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EnglishEdit

EtymologyEdit

From blink +‎ -y.

AdjectiveEdit

blinky (comparative more blinky, superlative most blinky)

  1. Of eyes or people/animals: blinking repeatedly, prone to blink.
  2. (of lights, shining objects) flickery, prone to flicker
    • 1906, E. Nesbit, chapter 2, in The Railway Children[3]:
      She struck a match and relighted the candle and everyone looked at each other by its winky, blinky light.
    • 1997, Don DeLillo, Underworld, New York: Scribner, Part 6, Chapter 4,
      [] the rosary beads that hung from her belt like a zoot-suiter's key chain were blinky bright []
  3. (US, regional) Of milk: turned somewhat sour.
    • 1960, Harriette Simpson Arnow, Seedtime on the Cumberland
      No proper place for cooling milk in summer meant not only blinky milk unfit to drink, but no sweet cream for the cream jug that most of them had, and neither good butter nor buttermilk could come from milk not properly cooled.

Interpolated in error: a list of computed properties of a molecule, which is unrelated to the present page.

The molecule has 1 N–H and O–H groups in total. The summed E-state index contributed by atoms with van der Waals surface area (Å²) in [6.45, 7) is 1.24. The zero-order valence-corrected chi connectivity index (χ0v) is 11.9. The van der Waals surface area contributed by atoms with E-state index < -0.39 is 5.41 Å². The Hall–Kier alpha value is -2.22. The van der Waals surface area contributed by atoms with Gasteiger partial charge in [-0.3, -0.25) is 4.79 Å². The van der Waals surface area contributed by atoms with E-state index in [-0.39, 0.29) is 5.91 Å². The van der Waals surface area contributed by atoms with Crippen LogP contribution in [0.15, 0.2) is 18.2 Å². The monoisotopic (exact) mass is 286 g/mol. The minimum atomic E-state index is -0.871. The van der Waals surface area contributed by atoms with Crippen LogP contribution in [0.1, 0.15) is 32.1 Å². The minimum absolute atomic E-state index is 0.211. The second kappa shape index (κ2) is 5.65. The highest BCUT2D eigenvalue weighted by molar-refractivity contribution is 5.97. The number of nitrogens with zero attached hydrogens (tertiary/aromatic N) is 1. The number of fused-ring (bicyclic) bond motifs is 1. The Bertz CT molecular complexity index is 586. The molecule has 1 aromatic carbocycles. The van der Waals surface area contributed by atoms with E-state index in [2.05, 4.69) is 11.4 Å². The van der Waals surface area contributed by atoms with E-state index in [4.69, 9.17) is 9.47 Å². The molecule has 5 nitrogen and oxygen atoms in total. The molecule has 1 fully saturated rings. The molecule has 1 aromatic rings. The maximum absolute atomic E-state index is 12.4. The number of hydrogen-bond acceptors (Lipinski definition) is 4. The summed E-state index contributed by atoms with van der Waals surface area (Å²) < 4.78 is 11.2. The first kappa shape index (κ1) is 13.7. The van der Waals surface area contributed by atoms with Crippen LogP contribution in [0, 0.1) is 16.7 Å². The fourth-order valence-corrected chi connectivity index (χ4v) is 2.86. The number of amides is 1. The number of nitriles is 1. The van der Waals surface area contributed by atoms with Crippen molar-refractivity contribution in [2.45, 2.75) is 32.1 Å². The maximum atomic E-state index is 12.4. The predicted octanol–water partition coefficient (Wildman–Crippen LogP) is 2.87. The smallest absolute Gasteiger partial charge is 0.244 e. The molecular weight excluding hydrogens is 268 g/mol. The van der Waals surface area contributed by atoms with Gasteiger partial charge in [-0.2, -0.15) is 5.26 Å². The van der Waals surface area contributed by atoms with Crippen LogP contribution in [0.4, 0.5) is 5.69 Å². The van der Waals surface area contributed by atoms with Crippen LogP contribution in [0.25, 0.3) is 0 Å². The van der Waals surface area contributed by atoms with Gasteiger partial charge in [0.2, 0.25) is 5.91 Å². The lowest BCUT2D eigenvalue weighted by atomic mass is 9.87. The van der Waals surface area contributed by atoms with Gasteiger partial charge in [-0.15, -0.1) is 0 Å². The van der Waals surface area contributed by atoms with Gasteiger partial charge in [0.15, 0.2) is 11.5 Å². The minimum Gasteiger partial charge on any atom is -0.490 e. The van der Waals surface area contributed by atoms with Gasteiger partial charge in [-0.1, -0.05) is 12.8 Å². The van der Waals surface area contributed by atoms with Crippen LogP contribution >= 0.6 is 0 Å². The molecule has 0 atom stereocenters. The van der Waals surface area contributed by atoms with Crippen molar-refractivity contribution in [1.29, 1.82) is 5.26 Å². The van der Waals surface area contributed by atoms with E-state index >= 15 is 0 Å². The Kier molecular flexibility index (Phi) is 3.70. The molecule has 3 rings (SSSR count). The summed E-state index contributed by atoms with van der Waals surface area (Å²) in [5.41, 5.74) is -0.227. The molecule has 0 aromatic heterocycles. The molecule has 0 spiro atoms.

• 1978, Tom Reamy, Blind Voices
      She took a swallow of milk and made a face. "This milk is blinky."
      Mrs. Willet frowned. 'It shouldn't be. I just got it yesterday." She opened the top of the icebox and looked into the ice compartment. She groaned. "The block of ice I got yesterday is almost melted."
    • 2013, Steve Blow, "Beward of toxic milk — and other expiration-date silliness," The Dallas Morning News, 12 October, 2013, [4]
      I mean really, who needs a date stamped on the jug to tell you when milk has gone bad? It’s got a built-in warning system. First, you get that little whang in the taste. It’s gone blinky. Time to think about getting more.
    Synonym: off

NounEdit

blinky (plural blinkies)

  1. (photography) in digital photography, a flashing pixel.
    Blinkies visually indicate the areas of a photograph where the exposure is beyond the range of the film.

See alsoEdit